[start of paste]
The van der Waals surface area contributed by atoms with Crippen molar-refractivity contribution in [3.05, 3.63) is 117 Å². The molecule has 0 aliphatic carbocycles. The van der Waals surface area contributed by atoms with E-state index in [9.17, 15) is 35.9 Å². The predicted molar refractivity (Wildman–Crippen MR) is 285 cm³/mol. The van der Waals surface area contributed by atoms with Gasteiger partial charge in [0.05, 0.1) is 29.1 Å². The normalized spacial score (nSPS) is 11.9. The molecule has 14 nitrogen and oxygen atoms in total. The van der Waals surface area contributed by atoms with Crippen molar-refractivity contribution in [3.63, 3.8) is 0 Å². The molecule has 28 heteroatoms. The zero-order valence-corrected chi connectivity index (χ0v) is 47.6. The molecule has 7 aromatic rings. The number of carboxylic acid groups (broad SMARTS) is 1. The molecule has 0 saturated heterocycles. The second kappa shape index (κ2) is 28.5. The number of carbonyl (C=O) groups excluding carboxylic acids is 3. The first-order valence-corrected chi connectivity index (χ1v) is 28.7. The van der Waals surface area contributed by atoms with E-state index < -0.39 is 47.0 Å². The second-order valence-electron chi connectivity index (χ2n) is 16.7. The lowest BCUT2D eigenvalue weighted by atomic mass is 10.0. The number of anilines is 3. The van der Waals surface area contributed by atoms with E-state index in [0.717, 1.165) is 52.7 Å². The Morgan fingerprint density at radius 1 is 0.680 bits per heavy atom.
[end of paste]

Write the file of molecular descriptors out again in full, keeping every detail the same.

The van der Waals surface area contributed by atoms with Crippen molar-refractivity contribution in [3.05, 3.63) is 117 Å². The molecule has 0 aliphatic carbocycles. The van der Waals surface area contributed by atoms with E-state index in [9.17, 15) is 35.9 Å². The predicted molar refractivity (Wildman–Crippen MR) is 285 cm³/mol. The van der Waals surface area contributed by atoms with Gasteiger partial charge in [0.05, 0.1) is 29.1 Å². The normalized spacial score (nSPS) is 11.9. The molecule has 14 nitrogen and oxygen atoms in total. The van der Waals surface area contributed by atoms with Crippen molar-refractivity contribution in [3.63, 3.8) is 0 Å². The molecule has 28 heteroatoms. The zero-order valence-corrected chi connectivity index (χ0v) is 47.6. The molecule has 7 aromatic rings. The number of carboxylic acid groups (broad SMARTS) is 1. The molecule has 0 saturated heterocycles. The second kappa shape index (κ2) is 28.5. The number of carbonyl (C=O) groups excluding carboxylic acids is 3. The first-order valence-corrected chi connectivity index (χ1v) is 28.7. The van der Waals surface area contributed by atoms with E-state index < -0.39 is 47.0 Å². The second-order valence-electron chi connectivity index (χ2n) is 16.7. The lowest BCUT2D eigenvalue weighted by atomic mass is 10.0. The number of anilines is 3. The van der Waals surface area contributed by atoms with E-state index in [0.717, 1.165) is 52.7 Å². The Morgan fingerprint density at radius 1 is 0.680 bits per heavy atom.